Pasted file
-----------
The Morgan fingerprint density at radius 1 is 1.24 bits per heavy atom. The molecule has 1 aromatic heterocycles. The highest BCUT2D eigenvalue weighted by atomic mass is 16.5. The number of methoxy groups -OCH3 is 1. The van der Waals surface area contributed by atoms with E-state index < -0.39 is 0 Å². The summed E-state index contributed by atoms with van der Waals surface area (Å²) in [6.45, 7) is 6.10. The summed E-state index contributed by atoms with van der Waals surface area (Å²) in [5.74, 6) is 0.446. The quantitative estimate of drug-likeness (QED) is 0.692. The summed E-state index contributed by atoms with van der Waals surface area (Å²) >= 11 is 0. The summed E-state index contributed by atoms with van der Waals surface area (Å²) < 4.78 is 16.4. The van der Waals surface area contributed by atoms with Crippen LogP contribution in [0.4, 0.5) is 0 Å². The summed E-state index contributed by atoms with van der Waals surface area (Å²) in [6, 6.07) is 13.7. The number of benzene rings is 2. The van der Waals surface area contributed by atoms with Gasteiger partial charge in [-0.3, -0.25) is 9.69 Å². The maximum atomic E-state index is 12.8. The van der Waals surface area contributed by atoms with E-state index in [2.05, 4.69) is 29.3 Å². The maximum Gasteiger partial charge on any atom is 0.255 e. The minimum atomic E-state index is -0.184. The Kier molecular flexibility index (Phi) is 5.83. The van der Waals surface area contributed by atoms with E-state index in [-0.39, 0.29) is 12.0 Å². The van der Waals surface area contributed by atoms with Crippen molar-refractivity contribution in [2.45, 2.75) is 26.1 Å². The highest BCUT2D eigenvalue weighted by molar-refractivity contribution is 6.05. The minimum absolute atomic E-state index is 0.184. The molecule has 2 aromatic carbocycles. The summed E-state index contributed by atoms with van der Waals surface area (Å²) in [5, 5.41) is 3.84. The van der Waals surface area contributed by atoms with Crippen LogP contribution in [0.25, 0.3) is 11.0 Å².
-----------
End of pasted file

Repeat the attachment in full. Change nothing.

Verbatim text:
The Morgan fingerprint density at radius 1 is 1.24 bits per heavy atom. The molecule has 1 aromatic heterocycles. The highest BCUT2D eigenvalue weighted by atomic mass is 16.5. The number of methoxy groups -OCH3 is 1. The van der Waals surface area contributed by atoms with E-state index < -0.39 is 0 Å². The summed E-state index contributed by atoms with van der Waals surface area (Å²) in [6.45, 7) is 6.10. The summed E-state index contributed by atoms with van der Waals surface area (Å²) in [5.74, 6) is 0.446. The quantitative estimate of drug-likeness (QED) is 0.692. The summed E-state index contributed by atoms with van der Waals surface area (Å²) >= 11 is 0. The summed E-state index contributed by atoms with van der Waals surface area (Å²) < 4.78 is 16.4. The van der Waals surface area contributed by atoms with Crippen LogP contribution in [0.4, 0.5) is 0 Å². The summed E-state index contributed by atoms with van der Waals surface area (Å²) in [6, 6.07) is 13.7. The number of benzene rings is 2. The van der Waals surface area contributed by atoms with Gasteiger partial charge in [-0.3, -0.25) is 9.69 Å². The maximum atomic E-state index is 12.8. The van der Waals surface area contributed by atoms with E-state index in [2.05, 4.69) is 29.3 Å². The maximum Gasteiger partial charge on any atom is 0.255 e. The minimum atomic E-state index is -0.184. The Kier molecular flexibility index (Phi) is 5.83. The van der Waals surface area contributed by atoms with E-state index in [-0.39, 0.29) is 12.0 Å². The van der Waals surface area contributed by atoms with Crippen molar-refractivity contribution in [2.45, 2.75) is 26.1 Å². The highest BCUT2D eigenvalue weighted by molar-refractivity contribution is 6.05. The minimum absolute atomic E-state index is 0.184. The molecule has 2 aromatic carbocycles. The summed E-state index contributed by atoms with van der Waals surface area (Å²) in [5, 5.41) is 3.84. The van der Waals surface area contributed by atoms with Crippen LogP contribution in [0.25, 0.3) is 11.0 Å².